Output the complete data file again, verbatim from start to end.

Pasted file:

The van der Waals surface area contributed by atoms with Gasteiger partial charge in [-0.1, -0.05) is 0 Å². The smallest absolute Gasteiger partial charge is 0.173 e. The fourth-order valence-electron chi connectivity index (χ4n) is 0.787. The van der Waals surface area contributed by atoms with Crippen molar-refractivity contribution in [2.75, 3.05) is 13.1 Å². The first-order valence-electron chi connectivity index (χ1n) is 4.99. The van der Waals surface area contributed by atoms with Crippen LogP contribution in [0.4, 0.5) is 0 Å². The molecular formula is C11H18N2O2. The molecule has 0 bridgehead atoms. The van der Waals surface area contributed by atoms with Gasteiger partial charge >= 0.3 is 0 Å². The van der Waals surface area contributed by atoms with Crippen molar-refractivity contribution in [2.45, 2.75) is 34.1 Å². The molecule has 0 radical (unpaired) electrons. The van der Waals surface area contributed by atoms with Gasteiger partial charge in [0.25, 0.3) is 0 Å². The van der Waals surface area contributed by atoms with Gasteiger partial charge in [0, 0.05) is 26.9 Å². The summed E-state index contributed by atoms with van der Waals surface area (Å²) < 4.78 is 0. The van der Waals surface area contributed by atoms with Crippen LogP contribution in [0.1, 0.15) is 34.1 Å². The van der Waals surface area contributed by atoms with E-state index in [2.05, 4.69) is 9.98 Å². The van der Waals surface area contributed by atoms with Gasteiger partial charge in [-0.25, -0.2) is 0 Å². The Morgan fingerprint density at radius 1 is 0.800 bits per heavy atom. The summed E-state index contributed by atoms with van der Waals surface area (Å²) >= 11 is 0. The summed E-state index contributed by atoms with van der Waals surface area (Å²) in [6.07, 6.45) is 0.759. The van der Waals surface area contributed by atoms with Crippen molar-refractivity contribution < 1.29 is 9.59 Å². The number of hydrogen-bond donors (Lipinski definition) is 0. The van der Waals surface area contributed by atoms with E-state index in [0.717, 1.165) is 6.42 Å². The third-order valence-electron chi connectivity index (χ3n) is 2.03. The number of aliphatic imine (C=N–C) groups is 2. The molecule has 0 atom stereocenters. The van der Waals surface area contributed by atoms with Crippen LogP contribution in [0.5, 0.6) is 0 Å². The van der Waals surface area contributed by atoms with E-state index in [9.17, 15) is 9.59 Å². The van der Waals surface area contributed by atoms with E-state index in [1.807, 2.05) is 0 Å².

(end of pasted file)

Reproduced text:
The van der Waals surface area contributed by atoms with Gasteiger partial charge in [-0.1, -0.05) is 0 Å². The smallest absolute Gasteiger partial charge is 0.173 e. The fourth-order valence-electron chi connectivity index (χ4n) is 0.787. The van der Waals surface area contributed by atoms with Crippen molar-refractivity contribution in [2.75, 3.05) is 13.1 Å². The first-order valence-electron chi connectivity index (χ1n) is 4.99. The van der Waals surface area contributed by atoms with Crippen LogP contribution in [0.4, 0.5) is 0 Å². The molecular formula is C11H18N2O2. The molecule has 0 bridgehead atoms. The van der Waals surface area contributed by atoms with Gasteiger partial charge >= 0.3 is 0 Å². The van der Waals surface area contributed by atoms with Crippen molar-refractivity contribution in [2.45, 2.75) is 34.1 Å². The molecule has 0 radical (unpaired) electrons. The van der Waals surface area contributed by atoms with Gasteiger partial charge in [0.25, 0.3) is 0 Å². The van der Waals surface area contributed by atoms with Gasteiger partial charge in [0, 0.05) is 26.9 Å². The summed E-state index contributed by atoms with van der Waals surface area (Å²) < 4.78 is 0. The van der Waals surface area contributed by atoms with Crippen LogP contribution in [0.1, 0.15) is 34.1 Å². The van der Waals surface area contributed by atoms with E-state index in [2.05, 4.69) is 9.98 Å². The van der Waals surface area contributed by atoms with Gasteiger partial charge in [-0.25, -0.2) is 0 Å². The Morgan fingerprint density at radius 1 is 0.800 bits per heavy atom. The summed E-state index contributed by atoms with van der Waals surface area (Å²) >= 11 is 0. The summed E-state index contributed by atoms with van der Waals surface area (Å²) in [6.07, 6.45) is 0.759. The van der Waals surface area contributed by atoms with Crippen molar-refractivity contribution < 1.29 is 9.59 Å². The number of hydrogen-bond donors (Lipinski definition) is 0. The van der Waals surface area contributed by atoms with E-state index in [0.717, 1.165) is 6.42 Å². The third-order valence-electron chi connectivity index (χ3n) is 2.03. The number of aliphatic imine (C=N–C) groups is 2. The molecule has 0 atom stereocenters. The van der Waals surface area contributed by atoms with Crippen LogP contribution in [0.5, 0.6) is 0 Å². The van der Waals surface area contributed by atoms with E-state index in [9.17, 15) is 9.59 Å². The van der Waals surface area contributed by atoms with E-state index in [1.807, 2.05) is 0 Å².